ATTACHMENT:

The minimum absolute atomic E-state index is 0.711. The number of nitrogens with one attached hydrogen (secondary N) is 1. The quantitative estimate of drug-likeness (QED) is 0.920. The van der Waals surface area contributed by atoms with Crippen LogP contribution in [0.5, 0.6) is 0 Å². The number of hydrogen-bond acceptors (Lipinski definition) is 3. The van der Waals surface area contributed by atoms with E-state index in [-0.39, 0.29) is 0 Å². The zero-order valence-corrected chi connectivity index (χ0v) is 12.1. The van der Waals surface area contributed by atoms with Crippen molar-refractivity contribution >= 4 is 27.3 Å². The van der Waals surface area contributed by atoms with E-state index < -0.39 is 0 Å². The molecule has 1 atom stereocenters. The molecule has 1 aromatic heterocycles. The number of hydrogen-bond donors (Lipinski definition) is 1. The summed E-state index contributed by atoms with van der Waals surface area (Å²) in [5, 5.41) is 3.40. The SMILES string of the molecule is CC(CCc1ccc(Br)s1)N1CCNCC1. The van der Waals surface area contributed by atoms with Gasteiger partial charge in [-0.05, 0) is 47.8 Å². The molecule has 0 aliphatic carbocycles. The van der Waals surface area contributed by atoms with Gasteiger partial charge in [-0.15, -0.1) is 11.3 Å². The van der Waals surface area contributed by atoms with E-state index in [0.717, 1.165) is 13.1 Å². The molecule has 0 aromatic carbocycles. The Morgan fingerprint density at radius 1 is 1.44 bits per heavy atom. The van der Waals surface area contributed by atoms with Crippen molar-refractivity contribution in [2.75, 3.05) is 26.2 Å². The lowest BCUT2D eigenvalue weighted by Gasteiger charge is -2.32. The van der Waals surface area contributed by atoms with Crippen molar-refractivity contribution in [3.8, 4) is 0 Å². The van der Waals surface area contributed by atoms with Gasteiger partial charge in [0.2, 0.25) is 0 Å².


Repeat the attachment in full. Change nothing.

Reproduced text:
The minimum absolute atomic E-state index is 0.711. The number of nitrogens with one attached hydrogen (secondary N) is 1. The quantitative estimate of drug-likeness (QED) is 0.920. The van der Waals surface area contributed by atoms with Crippen LogP contribution in [0.5, 0.6) is 0 Å². The number of hydrogen-bond acceptors (Lipinski definition) is 3. The van der Waals surface area contributed by atoms with E-state index in [-0.39, 0.29) is 0 Å². The zero-order valence-corrected chi connectivity index (χ0v) is 12.1. The van der Waals surface area contributed by atoms with Crippen molar-refractivity contribution >= 4 is 27.3 Å². The van der Waals surface area contributed by atoms with E-state index < -0.39 is 0 Å². The molecule has 1 atom stereocenters. The molecule has 1 aromatic heterocycles. The number of hydrogen-bond donors (Lipinski definition) is 1. The summed E-state index contributed by atoms with van der Waals surface area (Å²) in [5, 5.41) is 3.40. The SMILES string of the molecule is CC(CCc1ccc(Br)s1)N1CCNCC1. The van der Waals surface area contributed by atoms with Gasteiger partial charge in [-0.05, 0) is 47.8 Å². The molecule has 0 aliphatic carbocycles. The van der Waals surface area contributed by atoms with Gasteiger partial charge in [-0.15, -0.1) is 11.3 Å². The van der Waals surface area contributed by atoms with E-state index in [0.717, 1.165) is 13.1 Å². The molecule has 0 aromatic carbocycles. The Morgan fingerprint density at radius 1 is 1.44 bits per heavy atom. The van der Waals surface area contributed by atoms with Crippen molar-refractivity contribution in [2.75, 3.05) is 26.2 Å². The lowest BCUT2D eigenvalue weighted by Gasteiger charge is -2.32. The van der Waals surface area contributed by atoms with Crippen molar-refractivity contribution in [3.8, 4) is 0 Å². The van der Waals surface area contributed by atoms with Gasteiger partial charge in [0.2, 0.25) is 0 Å².